Dubbing pain in Spain

Catalonia pushes studios for subtitled prints

MADRID — Hollywood’s studios have a new headache in Spain.

Catalonia, one of Spain’s wealthiest regions, is threatening regulations to push U.S. majors to release movies in subtitled prints rather than dubbing them.

To encourage take-up, the region will tax movies that are dubbed and it will demand that 50% of all those prints be dubbed into Catalan.

The tax and quotas are among 50 points in a wide-ranging Film in Catalonia draft law.

The Catalan government regards them as a question of modernization — countries Catalans admire, such as Denmark, subtitle rather than dub films — and of principle.

Most people in Catalonia speak both Spanish and Catalan but only 2% of movies are screened in Catalan.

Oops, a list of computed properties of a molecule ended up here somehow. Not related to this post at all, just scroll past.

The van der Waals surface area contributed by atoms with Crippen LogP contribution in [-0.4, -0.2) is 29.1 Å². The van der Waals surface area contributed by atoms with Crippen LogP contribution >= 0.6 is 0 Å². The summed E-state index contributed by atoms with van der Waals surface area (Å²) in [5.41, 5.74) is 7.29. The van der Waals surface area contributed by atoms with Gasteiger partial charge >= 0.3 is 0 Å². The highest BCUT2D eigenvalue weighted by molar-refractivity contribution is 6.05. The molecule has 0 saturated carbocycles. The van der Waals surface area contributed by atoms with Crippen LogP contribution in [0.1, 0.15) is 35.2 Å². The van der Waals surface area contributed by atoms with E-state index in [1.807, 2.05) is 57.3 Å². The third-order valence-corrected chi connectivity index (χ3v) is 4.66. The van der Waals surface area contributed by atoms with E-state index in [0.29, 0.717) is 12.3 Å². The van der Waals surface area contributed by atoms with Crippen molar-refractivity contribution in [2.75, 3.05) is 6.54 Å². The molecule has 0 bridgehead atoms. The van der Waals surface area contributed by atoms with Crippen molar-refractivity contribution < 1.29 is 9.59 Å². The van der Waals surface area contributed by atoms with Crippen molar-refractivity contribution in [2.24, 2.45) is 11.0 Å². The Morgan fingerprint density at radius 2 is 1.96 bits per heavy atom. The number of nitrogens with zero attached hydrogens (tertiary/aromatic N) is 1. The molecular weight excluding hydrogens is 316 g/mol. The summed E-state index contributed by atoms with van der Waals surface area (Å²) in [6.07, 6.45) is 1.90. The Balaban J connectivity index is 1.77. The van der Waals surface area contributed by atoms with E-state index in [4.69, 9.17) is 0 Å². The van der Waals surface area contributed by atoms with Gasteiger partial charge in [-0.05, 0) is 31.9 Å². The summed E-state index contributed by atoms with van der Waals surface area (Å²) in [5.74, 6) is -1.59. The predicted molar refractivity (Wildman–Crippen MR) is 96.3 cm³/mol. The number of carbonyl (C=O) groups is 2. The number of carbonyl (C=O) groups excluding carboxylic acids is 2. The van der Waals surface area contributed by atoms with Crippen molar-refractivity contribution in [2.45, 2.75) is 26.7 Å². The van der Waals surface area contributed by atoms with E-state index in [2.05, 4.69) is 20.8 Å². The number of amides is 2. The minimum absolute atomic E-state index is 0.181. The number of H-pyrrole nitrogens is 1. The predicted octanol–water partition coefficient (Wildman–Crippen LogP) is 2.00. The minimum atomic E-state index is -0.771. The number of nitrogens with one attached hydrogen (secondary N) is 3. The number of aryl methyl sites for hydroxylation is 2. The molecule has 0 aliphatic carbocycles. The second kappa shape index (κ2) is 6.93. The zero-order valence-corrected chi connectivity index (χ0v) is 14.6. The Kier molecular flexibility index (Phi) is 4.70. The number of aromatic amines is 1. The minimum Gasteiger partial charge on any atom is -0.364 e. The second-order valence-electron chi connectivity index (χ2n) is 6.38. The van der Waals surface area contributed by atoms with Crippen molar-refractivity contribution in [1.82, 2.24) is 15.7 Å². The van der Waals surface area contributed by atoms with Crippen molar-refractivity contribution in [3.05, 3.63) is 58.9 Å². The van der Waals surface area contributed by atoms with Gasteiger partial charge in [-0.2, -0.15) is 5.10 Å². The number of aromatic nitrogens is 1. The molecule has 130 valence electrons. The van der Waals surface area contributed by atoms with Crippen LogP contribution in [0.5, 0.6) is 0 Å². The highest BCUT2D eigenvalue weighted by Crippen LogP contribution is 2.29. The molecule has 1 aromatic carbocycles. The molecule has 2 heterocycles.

The new regulations allow Catalans to choose the language in which they watch movies, Culture Minister Joan Manuel Tresserras argued Tuesday.

The regulations leave Hollywood in a quandary.

Subtitling is far cheaper than dubbing, which costs e50,000 ($63,000) or more per film, while a print from the dubbed film costs $1,300. But subtitled films attract much smaller audiences. Local film fans, as in Germany, prefer their blockbusters dubbed.

Boasting Barcelona as its capital, Catalonia repped 21% of Spain’s film market in 2008.

According to one U.S. distributor, Woody Allen’s “Vicky Cristina Barcelona” took a five-times better print average screened in Spanish vs.Catalan.

Catalan exhibitors oppose the new regulations. “Box office will fall 70% at cinemas showing Catalan-language prints,” one said.

The Catalan government attempted to force through 50% dubbing quotas in 1998, but backed down after the studios threatened to boycott distribution in Catalonia.

Another possible outcome is that the studios and the Catalan government will end up partnering on the digitalization of Catalonia’s theaters, said one source.

Digital cinemas would facilitate movie screenings in subtitled versions, or dubbed into Catalan or Spanish.